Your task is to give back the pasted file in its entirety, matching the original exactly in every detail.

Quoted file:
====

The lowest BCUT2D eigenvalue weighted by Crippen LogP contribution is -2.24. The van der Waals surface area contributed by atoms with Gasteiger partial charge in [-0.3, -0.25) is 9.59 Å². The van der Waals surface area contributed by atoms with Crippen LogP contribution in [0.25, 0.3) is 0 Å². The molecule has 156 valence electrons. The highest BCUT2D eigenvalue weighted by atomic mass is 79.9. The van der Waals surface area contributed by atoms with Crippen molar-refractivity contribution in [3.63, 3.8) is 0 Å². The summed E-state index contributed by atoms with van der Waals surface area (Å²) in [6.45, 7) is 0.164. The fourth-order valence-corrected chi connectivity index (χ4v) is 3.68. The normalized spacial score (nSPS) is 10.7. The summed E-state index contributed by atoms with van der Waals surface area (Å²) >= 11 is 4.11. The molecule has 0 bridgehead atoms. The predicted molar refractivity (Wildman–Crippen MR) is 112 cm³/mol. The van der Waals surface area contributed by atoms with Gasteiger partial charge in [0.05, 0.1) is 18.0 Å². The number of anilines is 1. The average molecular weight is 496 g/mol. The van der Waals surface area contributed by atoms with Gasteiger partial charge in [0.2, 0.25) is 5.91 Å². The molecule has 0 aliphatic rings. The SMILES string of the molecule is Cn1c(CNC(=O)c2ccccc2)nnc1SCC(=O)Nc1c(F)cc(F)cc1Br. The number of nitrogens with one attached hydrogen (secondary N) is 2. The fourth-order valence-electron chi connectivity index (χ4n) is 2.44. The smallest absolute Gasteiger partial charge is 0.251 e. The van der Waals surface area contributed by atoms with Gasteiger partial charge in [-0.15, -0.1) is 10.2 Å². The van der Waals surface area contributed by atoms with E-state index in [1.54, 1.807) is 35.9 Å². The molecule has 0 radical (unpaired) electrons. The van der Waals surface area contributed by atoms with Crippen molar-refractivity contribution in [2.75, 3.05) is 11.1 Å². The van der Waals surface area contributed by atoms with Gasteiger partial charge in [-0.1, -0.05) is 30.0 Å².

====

The lowest BCUT2D eigenvalue weighted by Crippen LogP contribution is -2.24. The van der Waals surface area contributed by atoms with Gasteiger partial charge in [-0.3, -0.25) is 9.59 Å². The van der Waals surface area contributed by atoms with Crippen LogP contribution in [0.25, 0.3) is 0 Å². The molecule has 156 valence electrons. The highest BCUT2D eigenvalue weighted by atomic mass is 79.9. The van der Waals surface area contributed by atoms with Crippen molar-refractivity contribution in [3.63, 3.8) is 0 Å². The summed E-state index contributed by atoms with van der Waals surface area (Å²) in [6.45, 7) is 0.164. The fourth-order valence-corrected chi connectivity index (χ4v) is 3.68. The normalized spacial score (nSPS) is 10.7. The summed E-state index contributed by atoms with van der Waals surface area (Å²) >= 11 is 4.11. The molecule has 0 bridgehead atoms. The predicted molar refractivity (Wildman–Crippen MR) is 112 cm³/mol. The van der Waals surface area contributed by atoms with Gasteiger partial charge in [0.05, 0.1) is 18.0 Å². The number of anilines is 1. The average molecular weight is 496 g/mol. The van der Waals surface area contributed by atoms with Gasteiger partial charge in [0.2, 0.25) is 5.91 Å². The molecule has 0 aliphatic rings. The SMILES string of the molecule is Cn1c(CNC(=O)c2ccccc2)nnc1SCC(=O)Nc1c(F)cc(F)cc1Br. The number of nitrogens with one attached hydrogen (secondary N) is 2. The fourth-order valence-electron chi connectivity index (χ4n) is 2.44. The smallest absolute Gasteiger partial charge is 0.251 e. The van der Waals surface area contributed by atoms with Gasteiger partial charge in [-0.15, -0.1) is 10.2 Å². The van der Waals surface area contributed by atoms with E-state index in [1.54, 1.807) is 35.9 Å². The molecule has 0 radical (unpaired) electrons. The van der Waals surface area contributed by atoms with Crippen molar-refractivity contribution in [2.75, 3.05) is 11.1 Å². The van der Waals surface area contributed by atoms with Gasteiger partial charge in [-0.1, -0.05) is 30.0 Å².